For those who like to cry socialism anytime someone suggests ideas to help low-income and middle-class families improve their standard of living, it’s easy to suggest that dependence on government is the problem while ignoring that it’s nearly impossible to raise a family on Wisconsin’s minimum wage of $7.25 per hour.

So it should come as no surprise that our new governor has a lot on his plate.

When he campaigned for governor, Tony Evers did so on some very basic but important promises: Get our fair share of federal MA funding to expand and lower the cost of health insurance.

As governor, Scott Walker refused to take our share of federal MA money because he was running for president. Now that he’s gone we should accept the MA money. Doing so would bring back hundreds of millions of our federal tax dollars making it possible to help families who earn too much to qualify for BadgerCare but not enough to afford their own health insurance. Unfortunately, Republicans in Madison are still opposed.

Close loopholes that help the rich and corporations and provide a real middle-class tax cut.

diane-hendricksThe Manufacturing and Agriculture Tax Credit has done nothing to create jobs but has been very good at taking money out of everyone else’s pockets and giving it to a bunch of rich billionaires and millionaires, many of whom also happen to donate to Republican campaigns. Under the M&A credit billionaires like Diane Hendricks get a check from the state each year averaging $2 million.

Governor Evers’ budget leaves the Agricultural Tax Credit in place but ends the handouts to the billionaires and millionaires, using the savings to cut taxes for the middle class.

teaching-studentsSave our public schools.

Under Walker, the Republicans cut over $1 billion from our public schools. Governor Evers is committed to restoring that funding. Unfortunately, Rep. Nygren and the Republicans seem willing to accept “failing schools” as the status quo in our state, instead preferring to subsidize a second, unaccountable private school system with taxpayer dollars.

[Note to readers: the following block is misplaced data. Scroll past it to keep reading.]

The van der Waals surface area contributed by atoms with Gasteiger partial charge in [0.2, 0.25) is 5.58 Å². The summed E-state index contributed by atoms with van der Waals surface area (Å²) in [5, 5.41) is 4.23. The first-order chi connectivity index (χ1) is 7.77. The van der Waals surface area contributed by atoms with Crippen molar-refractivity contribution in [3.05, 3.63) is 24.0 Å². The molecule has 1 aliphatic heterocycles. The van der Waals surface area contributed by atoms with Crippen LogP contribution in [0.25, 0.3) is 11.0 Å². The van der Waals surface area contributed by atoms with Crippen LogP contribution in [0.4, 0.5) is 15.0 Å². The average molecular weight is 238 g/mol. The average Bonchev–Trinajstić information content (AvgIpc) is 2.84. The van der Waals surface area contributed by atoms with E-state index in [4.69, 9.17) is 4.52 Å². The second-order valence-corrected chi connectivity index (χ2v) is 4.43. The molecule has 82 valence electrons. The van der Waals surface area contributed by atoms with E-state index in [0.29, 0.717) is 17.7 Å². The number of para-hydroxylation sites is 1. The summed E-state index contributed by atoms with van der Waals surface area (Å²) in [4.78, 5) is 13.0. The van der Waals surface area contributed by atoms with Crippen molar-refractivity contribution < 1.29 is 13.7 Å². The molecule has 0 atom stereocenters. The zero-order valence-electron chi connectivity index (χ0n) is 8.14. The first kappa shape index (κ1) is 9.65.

Fix our roads and highways.

No one wants to raise taxes. But after eight years of neglect and borrowing to the point that nearly 25 cents of every dollar raised for transportation goes to pay debt rather than fix our roads, something needs to be done. In a truly bi-partisan, Governor Evers adopted part of a Republican plan that Rep. Nygren himself supported but which Republicans now oppose.

This is just the beginning of the budget process. But if the Republicans’ lame duck session and their actions since are any indication of what’s to come it is going to be a very long process indeed. After eight years of neglect, the voters said it was time for a change. It’s past time for Rep. Nygren and the Republicans to admit this fact and start working with Governor Evers for the good of all the people of our state, not just their wealthy friends.

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State Government: The Budget Mosaic

Posted by Jeff Smith, State Senator District 31
Jeff Smith, State Senator District 31
Jeff Smith, Senator District 31 (D - Eau Claire)
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on Thursday, 28 March 2019
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wisc-capitol-domeIt’s important to understand the budget from afar, but we learn even more from looking closer to see how everything connects.

MADISON - Connecting dots can be very satisfying -- when it all clicks together our eyes get big, our jaws drop and we become stunned with our newfound knowledge.

The bigger the conclusion, the more satisfying the result. For legislators, much is the same for comprehending the state budget. Pouring over the details and reading the documents line-by-line can be dull, very dull. But when things start to click and make sense, it’s all worth it.